Winter’s so pretty – all that snow, warm nights by the fire with hot chocolate. Cue “Let It Snow, Let It Snow, Let it Snow” … Let’s get real. By February you are so over snow and ice and polar vortexes and bomb cyclones – freaking bomb cyclones, for God’s sake — that you’re ready to stage your own disappearance and set up shop in Belize with a new social security number, name and hair color.
OK, rant over. You and I both know a new life on a Caribbean beach is not happening, no matter how much you hate the damn cold. How about you settle for learning how to not die be safe if your car breaks down in the snow?
Wintertime car trouble is not a joke. If your car dies in the summer, it’s an inconvenience. In the winter, in a snowstorm, it’s legitimately dangerous. Yes, you can call for help on your cell, but impassable, icy roads mean you may wait a long time for assistance to arrive. Sitting in a car in sub-freezing temperatures is not only uncomfortable, but also unsafe.
Be smart. Pack a winter car safety kit. Your kit should be able to accommodate an extended stay, several hours or maybe even overnight, until help arrives. You can buy prefab kits or build your own. It needs to include the following items:
Cell phone: Make sure it’s charged before you leave.
Cell phone charger: Keep one in your car at all times. A charging case like a Mophie is also a great way to keep extra juice handy.
Flashlight, plus extra batteries: Those little LED ones don’t take up much space and are bright as heck.
Jumper cables: When temperatures fall below zero, your battery loses 60 percent of its power. You may need a boost off someone else’s battery to get the car started.
Bottled water: Two 8-ounce bottles per person is a good rule of thumb, more if you are going on a longer trip. Good news! That water will be ice cold when you have to break it out.
Multitool: Something like a Leatherman or a Swiss Army Knife, because there’s never a bad time to have nail clippers, a screwdriver and a knife within reach.
Road flares: Reflective warning triangles work, too. These will help your rescuers locate your car in the middle of a white-out or on a dark road.
First-aid kit: A basic one, prefab and off-the-shelf, is fine. Bandages, antiseptic cream, gauze pads, you know the drill.
Non-perishable, high-calorie food: Peanut butter, granola bars – the sort of things you would eat on a hike. Or, you know, when stranded in your car. Also make sure to pack food for your furry friends.
Blankets, gloves, hats: You need to stay warm while you’re waiting for help.
Ice scraper: This should be in your glove box at all times.
Bag of sand: You can pour it on the ground to get more traction on an icy road. Kitty litter works well, too.
Sleeping bags: If you’re on a long trip and break down in a remote area, you could be there a long while. Pack a sleeping bag and pretend it’s a spontaneous camp-out.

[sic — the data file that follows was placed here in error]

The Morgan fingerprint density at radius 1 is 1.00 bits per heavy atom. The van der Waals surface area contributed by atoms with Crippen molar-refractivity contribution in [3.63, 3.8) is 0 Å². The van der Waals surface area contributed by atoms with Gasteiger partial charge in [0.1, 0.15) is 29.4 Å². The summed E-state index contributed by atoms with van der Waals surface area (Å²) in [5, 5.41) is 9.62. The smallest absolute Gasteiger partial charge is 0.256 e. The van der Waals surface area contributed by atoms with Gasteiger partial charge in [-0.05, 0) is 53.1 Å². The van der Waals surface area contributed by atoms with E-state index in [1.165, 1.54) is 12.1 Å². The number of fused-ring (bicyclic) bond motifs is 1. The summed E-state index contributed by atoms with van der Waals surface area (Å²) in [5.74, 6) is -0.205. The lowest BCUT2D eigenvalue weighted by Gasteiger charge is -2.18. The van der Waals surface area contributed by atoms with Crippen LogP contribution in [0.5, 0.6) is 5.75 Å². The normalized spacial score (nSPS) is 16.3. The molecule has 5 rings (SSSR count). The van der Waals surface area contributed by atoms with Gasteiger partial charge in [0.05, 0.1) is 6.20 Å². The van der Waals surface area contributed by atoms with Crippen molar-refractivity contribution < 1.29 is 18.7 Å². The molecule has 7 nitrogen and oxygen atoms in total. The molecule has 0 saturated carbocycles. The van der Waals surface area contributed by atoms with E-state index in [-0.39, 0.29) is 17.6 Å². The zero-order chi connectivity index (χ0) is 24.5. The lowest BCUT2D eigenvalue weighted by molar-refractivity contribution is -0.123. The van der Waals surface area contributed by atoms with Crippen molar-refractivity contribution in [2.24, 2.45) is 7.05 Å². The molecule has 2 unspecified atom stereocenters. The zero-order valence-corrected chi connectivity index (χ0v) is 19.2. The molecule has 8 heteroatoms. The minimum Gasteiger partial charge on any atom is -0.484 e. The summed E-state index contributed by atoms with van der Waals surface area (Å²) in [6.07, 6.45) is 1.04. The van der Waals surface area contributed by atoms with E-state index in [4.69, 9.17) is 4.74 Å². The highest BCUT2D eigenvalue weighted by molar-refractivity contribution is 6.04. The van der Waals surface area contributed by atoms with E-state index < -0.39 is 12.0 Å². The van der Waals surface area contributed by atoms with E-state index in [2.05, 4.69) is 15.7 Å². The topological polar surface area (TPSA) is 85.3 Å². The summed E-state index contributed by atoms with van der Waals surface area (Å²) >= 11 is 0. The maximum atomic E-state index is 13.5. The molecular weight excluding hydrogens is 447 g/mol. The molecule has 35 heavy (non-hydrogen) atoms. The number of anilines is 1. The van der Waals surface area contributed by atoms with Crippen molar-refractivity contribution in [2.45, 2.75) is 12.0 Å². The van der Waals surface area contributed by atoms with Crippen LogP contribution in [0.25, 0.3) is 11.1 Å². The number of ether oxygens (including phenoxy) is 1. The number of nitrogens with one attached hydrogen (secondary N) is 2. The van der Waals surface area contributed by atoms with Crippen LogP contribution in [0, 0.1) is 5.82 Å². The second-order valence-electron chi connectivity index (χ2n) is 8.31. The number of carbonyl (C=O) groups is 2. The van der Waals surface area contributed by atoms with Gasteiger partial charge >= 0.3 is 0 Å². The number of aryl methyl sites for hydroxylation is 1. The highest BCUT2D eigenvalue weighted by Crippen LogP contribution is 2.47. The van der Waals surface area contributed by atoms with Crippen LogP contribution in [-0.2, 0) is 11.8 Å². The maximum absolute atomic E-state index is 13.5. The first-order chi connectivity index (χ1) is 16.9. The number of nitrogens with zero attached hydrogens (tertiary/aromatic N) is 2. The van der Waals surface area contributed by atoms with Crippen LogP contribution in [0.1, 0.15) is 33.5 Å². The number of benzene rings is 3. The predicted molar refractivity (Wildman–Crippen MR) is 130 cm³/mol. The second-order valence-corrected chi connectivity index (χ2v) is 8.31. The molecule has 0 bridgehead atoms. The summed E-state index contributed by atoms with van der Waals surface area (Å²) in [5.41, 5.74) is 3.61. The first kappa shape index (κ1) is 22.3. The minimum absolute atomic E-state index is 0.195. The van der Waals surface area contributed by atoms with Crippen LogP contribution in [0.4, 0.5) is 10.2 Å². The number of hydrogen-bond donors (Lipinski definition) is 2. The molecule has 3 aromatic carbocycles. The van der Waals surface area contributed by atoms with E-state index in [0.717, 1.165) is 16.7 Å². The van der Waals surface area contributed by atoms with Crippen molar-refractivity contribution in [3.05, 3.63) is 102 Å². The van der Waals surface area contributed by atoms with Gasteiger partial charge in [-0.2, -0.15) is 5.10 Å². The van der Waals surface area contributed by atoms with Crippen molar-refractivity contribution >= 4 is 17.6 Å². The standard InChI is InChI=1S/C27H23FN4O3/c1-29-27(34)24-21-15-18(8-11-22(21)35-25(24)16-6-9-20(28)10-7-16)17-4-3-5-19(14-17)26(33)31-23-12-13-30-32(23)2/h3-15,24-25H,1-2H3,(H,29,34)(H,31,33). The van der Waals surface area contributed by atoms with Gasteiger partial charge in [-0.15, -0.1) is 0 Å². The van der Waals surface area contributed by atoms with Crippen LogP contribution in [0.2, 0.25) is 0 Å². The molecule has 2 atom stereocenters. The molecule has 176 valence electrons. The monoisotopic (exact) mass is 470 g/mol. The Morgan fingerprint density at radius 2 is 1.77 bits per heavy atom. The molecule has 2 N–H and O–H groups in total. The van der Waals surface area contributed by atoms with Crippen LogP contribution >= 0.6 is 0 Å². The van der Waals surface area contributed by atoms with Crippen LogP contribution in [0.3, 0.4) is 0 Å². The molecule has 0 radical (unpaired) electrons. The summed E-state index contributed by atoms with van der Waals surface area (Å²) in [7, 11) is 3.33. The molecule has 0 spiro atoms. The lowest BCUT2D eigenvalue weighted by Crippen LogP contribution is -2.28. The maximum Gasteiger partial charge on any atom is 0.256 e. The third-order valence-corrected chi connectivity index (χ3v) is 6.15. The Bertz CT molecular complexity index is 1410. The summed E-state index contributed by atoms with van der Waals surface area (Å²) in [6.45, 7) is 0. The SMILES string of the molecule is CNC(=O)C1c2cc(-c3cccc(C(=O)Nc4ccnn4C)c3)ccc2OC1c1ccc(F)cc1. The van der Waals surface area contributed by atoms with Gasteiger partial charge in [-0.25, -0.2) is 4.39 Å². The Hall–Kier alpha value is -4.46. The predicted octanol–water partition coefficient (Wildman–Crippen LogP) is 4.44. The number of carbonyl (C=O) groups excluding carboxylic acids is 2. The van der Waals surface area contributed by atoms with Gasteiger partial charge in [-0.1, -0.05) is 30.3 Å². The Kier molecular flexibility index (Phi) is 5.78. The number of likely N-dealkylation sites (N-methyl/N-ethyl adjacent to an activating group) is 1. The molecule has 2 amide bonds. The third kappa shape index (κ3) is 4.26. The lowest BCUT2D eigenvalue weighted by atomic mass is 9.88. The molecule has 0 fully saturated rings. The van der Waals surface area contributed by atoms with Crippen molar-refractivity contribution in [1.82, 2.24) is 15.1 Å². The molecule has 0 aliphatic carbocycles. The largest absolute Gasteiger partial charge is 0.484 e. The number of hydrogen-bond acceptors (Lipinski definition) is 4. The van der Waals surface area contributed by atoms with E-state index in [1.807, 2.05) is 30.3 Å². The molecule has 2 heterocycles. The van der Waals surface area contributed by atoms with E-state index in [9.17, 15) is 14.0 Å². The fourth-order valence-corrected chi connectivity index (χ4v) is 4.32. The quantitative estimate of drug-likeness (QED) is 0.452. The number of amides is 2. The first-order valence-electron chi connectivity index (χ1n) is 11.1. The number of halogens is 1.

Now then, your winter car kit is packed and stored in the trunk. Let’s talk about what you need to know and do before you leave:
Check the weather forecast: Duh. But seriously, do it.
Remember, black ice is more dangerous than Kylo Ren: You can’t see it, but that thin layer of ice covering the road is slick and will send your car spinning into a ditch or bridge railing.
Keep your tank filled above halfway: This will help keep your gas lines from freezing up.
Keep tires inflated to the proper PSI: PSI = pounds per square inch. In most vehicles, there’s a sticker inside the driver or passenger door jamb that lists the recommended rates. Or, you can Google the type of tires you have to get the info. And remember, freezing temperatures make your tires lose air.
OK, let’s say the worst has happened. Your car has broken down. Here’s what you need to do:
Stay in your vehicle: People often die after “going for help” in these situations. It’s better to stay put and dial for help. You are warm in your car, but you won’t be warm if you try to walk to the nearest gas station, house, whatever. Use that fully charged cell phone you packed and call for help.
Run the engine to stay warm: Switch it on for no more than 15 minutes per hour until help arrives. Because you gassed up when you left, you don’t need to worry about running out of gas. Your tank was full, right?
Don’t use the dome light: You’ll drain your car battery if you do this without the engine running. Instead, use the flashlight you packed in your winter car kit.
Clear the snow off your car: Your rescuers will have more trouble finding you if your vehicle is covered in the white stuff.
If you live in a place where snow is rare, like Florida or the Gulf Coast, then you don’t have to worry about any of this quite as much. You do need to read our Hurricane Preparedness Guide, though.
Thanks Kiddie Family for the great pictures!